The car dealer franchise laws began in California w/Reagan helping a buddy's business. Soon Bush did similar in TX, then lobbyists picked up the ball and rolled it to the other states.
I can think of no other industry where it's in fact *illegal* for a manufacturer to sell their own product directly to consumers.
It makes it so that it is no longer a free market. Who knows what options and colors people actually want--dealers order speculatively what they think they can sell, then sell them--people wind up choosing between the existing inventory, usually none having exactly what they want. You'd think on big ticket purchases people would be more picky about getting exactly what they want--but we wind up with millions of same-colored cars on the road anyways.
Strike down these laws and it should be possible to actually order a vehicle that you customized on a manufacturer's "build-your-own" website--rather than it directing you to a bunch of local dealers that have their heads up their asses and don't actually have one in stock like you just spent 20 minutes configuring.
Furthermore, right now, if you want to place a custom order, you *have* to do it through a dealer--who is now an unwelcome middleman that *hasn't* made a sale yet thinks they still deserve MSRP markup for merely printing out the paperwork even though you beat a path to their door with no other option.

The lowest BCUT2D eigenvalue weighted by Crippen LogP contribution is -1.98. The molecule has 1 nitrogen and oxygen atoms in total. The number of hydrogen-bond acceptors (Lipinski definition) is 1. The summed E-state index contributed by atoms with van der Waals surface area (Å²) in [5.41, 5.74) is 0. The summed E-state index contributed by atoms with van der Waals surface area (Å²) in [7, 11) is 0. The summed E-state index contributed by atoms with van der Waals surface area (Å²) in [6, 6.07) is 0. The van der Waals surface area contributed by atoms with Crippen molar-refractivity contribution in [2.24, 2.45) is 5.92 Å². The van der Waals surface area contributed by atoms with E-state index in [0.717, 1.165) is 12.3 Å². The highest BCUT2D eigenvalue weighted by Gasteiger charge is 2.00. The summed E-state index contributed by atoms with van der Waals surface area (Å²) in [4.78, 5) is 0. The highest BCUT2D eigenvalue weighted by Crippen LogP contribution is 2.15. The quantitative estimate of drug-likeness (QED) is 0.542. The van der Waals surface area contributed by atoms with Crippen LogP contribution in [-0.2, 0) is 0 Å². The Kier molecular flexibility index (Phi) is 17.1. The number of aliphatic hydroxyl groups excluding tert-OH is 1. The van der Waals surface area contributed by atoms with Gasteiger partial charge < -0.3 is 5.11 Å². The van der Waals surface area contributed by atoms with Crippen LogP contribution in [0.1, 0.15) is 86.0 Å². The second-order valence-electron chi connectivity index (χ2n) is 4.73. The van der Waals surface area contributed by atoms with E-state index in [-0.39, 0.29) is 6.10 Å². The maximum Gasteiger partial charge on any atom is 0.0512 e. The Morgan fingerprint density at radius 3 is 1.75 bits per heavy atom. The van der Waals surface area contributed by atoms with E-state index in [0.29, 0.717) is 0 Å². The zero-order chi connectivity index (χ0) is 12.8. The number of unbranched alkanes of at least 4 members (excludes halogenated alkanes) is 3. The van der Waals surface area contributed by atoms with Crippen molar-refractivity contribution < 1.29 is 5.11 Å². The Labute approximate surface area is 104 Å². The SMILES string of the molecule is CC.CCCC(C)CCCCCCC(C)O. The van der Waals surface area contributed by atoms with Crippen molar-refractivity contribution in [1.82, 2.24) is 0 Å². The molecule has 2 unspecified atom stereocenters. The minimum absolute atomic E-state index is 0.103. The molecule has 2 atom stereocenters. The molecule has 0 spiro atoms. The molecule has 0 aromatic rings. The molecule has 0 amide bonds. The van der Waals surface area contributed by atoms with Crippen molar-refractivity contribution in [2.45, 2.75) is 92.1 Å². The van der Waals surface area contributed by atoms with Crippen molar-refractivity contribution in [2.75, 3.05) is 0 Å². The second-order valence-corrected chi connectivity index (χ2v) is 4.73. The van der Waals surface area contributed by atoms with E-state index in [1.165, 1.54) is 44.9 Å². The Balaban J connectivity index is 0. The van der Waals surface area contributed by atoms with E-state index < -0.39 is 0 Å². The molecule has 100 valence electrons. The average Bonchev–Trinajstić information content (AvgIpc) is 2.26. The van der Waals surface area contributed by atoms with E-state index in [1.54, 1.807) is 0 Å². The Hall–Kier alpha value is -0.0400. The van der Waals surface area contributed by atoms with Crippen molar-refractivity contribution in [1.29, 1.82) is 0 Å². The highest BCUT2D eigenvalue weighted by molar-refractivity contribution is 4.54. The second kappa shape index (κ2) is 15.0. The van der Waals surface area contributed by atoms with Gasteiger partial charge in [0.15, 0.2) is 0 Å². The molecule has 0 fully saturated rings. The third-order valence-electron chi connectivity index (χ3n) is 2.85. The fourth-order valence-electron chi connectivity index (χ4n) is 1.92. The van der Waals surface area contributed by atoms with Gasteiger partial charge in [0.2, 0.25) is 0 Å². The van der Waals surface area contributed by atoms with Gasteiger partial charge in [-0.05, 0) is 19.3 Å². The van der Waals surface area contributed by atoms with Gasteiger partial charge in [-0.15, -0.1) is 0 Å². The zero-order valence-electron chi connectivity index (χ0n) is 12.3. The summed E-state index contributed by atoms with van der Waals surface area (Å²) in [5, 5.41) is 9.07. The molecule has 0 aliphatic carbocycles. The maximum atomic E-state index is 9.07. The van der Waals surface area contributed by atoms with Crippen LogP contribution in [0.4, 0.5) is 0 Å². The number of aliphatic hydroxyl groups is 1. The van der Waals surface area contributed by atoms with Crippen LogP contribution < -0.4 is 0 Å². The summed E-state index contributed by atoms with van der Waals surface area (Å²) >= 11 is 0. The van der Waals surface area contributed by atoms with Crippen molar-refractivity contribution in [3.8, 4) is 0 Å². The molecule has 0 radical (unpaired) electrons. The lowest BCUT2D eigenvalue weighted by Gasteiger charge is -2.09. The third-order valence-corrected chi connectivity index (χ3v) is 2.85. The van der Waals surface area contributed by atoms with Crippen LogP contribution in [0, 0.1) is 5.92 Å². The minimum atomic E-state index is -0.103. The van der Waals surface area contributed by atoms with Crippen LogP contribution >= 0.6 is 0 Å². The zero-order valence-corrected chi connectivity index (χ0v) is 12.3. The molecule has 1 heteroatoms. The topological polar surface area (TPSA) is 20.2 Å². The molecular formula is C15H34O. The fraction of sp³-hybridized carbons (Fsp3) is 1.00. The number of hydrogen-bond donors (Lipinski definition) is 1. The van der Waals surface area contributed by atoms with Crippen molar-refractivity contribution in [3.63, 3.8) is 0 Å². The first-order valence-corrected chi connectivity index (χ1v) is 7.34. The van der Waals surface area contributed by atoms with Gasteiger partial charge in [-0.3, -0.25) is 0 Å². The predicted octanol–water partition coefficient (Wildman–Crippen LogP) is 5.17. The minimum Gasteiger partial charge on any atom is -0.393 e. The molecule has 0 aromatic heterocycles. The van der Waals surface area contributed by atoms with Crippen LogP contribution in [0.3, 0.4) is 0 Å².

I truly hope Tesla wins.
I fail to see how anything these scapegoats said would change the survival rate of the earthquake. With or without accurate warnings, people would likely still have died just the same--since they cannot predict the exact moment an earthquake will strike, it's reasonable to assume some people would be caught in the wrong place at the wrong time--and fatally so, regardless.
How much different did they expect the people to behave had "adequate" warning been provided? Did they expect everyone to evacuate? Sounds just like a damned-if-you-do, damned-if-you-don't scenario for these guys.
Ultimately, the *earthquake* is to blame for the fatalities--not the (in)accuracy of the geologist's predictions or warnings.
They should not be held liable for deaths by natural causes. This is truly ludicrous. I hope they win on appeal.
A driver may well choose property damage over bodily harm--eg crash into another vehicle rather than hit a pedestrian that radar may not even detect.
I cannot believe this will sell.
We know from experience that hidden files won't stay hidden for long. A little coersion and it confesses everything--all in hopes that it won't get reformatted.